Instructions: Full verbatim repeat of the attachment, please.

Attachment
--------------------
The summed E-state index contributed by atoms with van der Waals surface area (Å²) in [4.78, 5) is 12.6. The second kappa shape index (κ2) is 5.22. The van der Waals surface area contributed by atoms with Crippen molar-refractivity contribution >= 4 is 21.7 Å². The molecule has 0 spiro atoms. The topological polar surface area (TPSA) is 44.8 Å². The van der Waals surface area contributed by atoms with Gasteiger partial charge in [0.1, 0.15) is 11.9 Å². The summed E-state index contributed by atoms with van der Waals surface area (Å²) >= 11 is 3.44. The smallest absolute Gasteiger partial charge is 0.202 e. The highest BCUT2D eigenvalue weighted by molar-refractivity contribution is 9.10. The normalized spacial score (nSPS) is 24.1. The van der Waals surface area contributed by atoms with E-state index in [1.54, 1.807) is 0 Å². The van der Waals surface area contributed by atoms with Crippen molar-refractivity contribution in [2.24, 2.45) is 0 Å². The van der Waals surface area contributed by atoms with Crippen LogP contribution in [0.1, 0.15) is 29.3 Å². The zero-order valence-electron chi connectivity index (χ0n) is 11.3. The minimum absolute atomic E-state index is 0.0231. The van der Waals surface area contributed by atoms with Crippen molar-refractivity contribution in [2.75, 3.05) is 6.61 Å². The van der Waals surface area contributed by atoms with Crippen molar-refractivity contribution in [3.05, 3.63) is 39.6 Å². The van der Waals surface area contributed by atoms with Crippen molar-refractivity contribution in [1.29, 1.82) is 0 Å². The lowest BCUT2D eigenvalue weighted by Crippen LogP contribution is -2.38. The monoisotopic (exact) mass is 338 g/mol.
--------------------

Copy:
The summed E-state index contributed by atoms with van der Waals surface area (Å²) in [4.78, 5) is 12.6. The second kappa shape index (κ2) is 5.22. The van der Waals surface area contributed by atoms with Crippen molar-refractivity contribution >= 4 is 21.7 Å². The molecule has 0 spiro atoms. The topological polar surface area (TPSA) is 44.8 Å². The van der Waals surface area contributed by atoms with Gasteiger partial charge in [0.1, 0.15) is 11.9 Å². The summed E-state index contributed by atoms with van der Waals surface area (Å²) >= 11 is 3.44. The smallest absolute Gasteiger partial charge is 0.202 e. The highest BCUT2D eigenvalue weighted by molar-refractivity contribution is 9.10. The normalized spacial score (nSPS) is 24.1. The van der Waals surface area contributed by atoms with E-state index in [1.54, 1.807) is 0 Å². The van der Waals surface area contributed by atoms with Crippen molar-refractivity contribution in [2.24, 2.45) is 0 Å². The van der Waals surface area contributed by atoms with Crippen LogP contribution in [0.1, 0.15) is 29.3 Å². The zero-order valence-electron chi connectivity index (χ0n) is 11.3. The minimum absolute atomic E-state index is 0.0231. The van der Waals surface area contributed by atoms with Crippen molar-refractivity contribution in [2.75, 3.05) is 6.61 Å². The van der Waals surface area contributed by atoms with Crippen molar-refractivity contribution in [3.05, 3.63) is 39.6 Å². The van der Waals surface area contributed by atoms with Crippen molar-refractivity contribution in [1.29, 1.82) is 0 Å². The lowest BCUT2D eigenvalue weighted by Crippen LogP contribution is -2.38. The monoisotopic (exact) mass is 338 g/mol.